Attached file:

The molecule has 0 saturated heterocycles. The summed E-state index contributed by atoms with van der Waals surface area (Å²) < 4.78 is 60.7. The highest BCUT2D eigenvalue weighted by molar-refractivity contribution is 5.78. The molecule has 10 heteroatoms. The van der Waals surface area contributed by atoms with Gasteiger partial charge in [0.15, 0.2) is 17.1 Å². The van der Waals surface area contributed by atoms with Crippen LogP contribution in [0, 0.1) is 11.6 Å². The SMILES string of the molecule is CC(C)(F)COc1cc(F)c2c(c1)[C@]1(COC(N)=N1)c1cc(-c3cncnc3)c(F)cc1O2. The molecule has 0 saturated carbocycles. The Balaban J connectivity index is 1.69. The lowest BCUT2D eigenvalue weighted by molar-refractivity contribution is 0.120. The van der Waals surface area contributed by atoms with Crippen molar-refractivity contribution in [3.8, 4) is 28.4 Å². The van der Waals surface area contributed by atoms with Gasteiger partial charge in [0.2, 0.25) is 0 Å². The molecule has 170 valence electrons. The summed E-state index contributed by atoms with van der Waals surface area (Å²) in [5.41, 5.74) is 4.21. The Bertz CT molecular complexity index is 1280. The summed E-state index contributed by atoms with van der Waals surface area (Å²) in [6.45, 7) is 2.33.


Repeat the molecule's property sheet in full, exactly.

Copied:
The molecule has 0 saturated heterocycles. The summed E-state index contributed by atoms with van der Waals surface area (Å²) < 4.78 is 60.7. The highest BCUT2D eigenvalue weighted by molar-refractivity contribution is 5.78. The molecule has 10 heteroatoms. The van der Waals surface area contributed by atoms with Gasteiger partial charge in [0.15, 0.2) is 17.1 Å². The van der Waals surface area contributed by atoms with Crippen LogP contribution in [0, 0.1) is 11.6 Å². The SMILES string of the molecule is CC(C)(F)COc1cc(F)c2c(c1)[C@]1(COC(N)=N1)c1cc(-c3cncnc3)c(F)cc1O2. The molecule has 0 saturated carbocycles. The Balaban J connectivity index is 1.69. The lowest BCUT2D eigenvalue weighted by molar-refractivity contribution is 0.120. The van der Waals surface area contributed by atoms with Crippen molar-refractivity contribution in [3.8, 4) is 28.4 Å². The van der Waals surface area contributed by atoms with Gasteiger partial charge in [0.2, 0.25) is 0 Å². The molecule has 170 valence electrons. The summed E-state index contributed by atoms with van der Waals surface area (Å²) in [5.41, 5.74) is 4.21. The Bertz CT molecular complexity index is 1280. The summed E-state index contributed by atoms with van der Waals surface area (Å²) in [6.45, 7) is 2.33.